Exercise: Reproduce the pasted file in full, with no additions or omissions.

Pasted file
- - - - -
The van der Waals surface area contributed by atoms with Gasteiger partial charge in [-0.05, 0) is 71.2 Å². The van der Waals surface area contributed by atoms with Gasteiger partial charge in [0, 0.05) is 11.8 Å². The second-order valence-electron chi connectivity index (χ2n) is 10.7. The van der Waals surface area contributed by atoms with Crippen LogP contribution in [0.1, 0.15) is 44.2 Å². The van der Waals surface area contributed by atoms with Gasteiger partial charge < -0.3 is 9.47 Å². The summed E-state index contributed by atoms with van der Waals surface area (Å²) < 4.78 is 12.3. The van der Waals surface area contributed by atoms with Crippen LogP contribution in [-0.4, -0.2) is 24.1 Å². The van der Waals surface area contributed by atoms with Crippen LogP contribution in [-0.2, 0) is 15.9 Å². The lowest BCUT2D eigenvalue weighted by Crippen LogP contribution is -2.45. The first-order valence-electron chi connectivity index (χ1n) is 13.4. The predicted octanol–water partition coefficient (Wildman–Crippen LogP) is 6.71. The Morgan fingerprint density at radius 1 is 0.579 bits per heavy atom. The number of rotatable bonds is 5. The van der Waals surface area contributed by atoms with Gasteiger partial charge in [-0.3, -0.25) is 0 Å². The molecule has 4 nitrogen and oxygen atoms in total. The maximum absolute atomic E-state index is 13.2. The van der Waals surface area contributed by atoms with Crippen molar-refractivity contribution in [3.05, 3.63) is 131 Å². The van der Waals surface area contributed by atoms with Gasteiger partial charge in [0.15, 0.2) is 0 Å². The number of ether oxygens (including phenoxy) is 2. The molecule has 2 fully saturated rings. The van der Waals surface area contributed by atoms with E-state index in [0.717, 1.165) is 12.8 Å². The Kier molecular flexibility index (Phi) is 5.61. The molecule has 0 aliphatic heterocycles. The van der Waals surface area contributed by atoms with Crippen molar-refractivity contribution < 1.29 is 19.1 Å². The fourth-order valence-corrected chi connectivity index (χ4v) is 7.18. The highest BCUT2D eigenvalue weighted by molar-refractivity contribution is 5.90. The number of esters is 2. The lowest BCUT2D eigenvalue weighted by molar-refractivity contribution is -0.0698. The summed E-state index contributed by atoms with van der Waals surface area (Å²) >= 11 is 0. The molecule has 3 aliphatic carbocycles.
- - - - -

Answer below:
The van der Waals surface area contributed by atoms with Gasteiger partial charge in [-0.05, 0) is 71.2 Å². The van der Waals surface area contributed by atoms with Gasteiger partial charge in [0, 0.05) is 11.8 Å². The second-order valence-electron chi connectivity index (χ2n) is 10.7. The van der Waals surface area contributed by atoms with Crippen LogP contribution in [0.1, 0.15) is 44.2 Å². The van der Waals surface area contributed by atoms with Gasteiger partial charge < -0.3 is 9.47 Å². The summed E-state index contributed by atoms with van der Waals surface area (Å²) < 4.78 is 12.3. The van der Waals surface area contributed by atoms with Crippen LogP contribution in [-0.4, -0.2) is 24.1 Å². The van der Waals surface area contributed by atoms with Crippen LogP contribution in [-0.2, 0) is 15.9 Å². The lowest BCUT2D eigenvalue weighted by Crippen LogP contribution is -2.45. The first-order valence-electron chi connectivity index (χ1n) is 13.4. The predicted octanol–water partition coefficient (Wildman–Crippen LogP) is 6.71. The Morgan fingerprint density at radius 1 is 0.579 bits per heavy atom. The number of rotatable bonds is 5. The van der Waals surface area contributed by atoms with Gasteiger partial charge in [-0.3, -0.25) is 0 Å². The molecule has 4 nitrogen and oxygen atoms in total. The maximum absolute atomic E-state index is 13.2. The van der Waals surface area contributed by atoms with Crippen molar-refractivity contribution in [3.05, 3.63) is 131 Å². The van der Waals surface area contributed by atoms with Gasteiger partial charge in [0.15, 0.2) is 0 Å². The number of ether oxygens (including phenoxy) is 2. The molecule has 2 fully saturated rings. The van der Waals surface area contributed by atoms with E-state index in [0.717, 1.165) is 12.8 Å². The Kier molecular flexibility index (Phi) is 5.61. The molecule has 0 aliphatic heterocycles. The van der Waals surface area contributed by atoms with Crippen molar-refractivity contribution < 1.29 is 19.1 Å². The fourth-order valence-corrected chi connectivity index (χ4v) is 7.18. The highest BCUT2D eigenvalue weighted by molar-refractivity contribution is 5.90. The number of esters is 2. The lowest BCUT2D eigenvalue weighted by molar-refractivity contribution is -0.0698. The summed E-state index contributed by atoms with van der Waals surface area (Å²) >= 11 is 0. The molecule has 3 aliphatic carbocycles.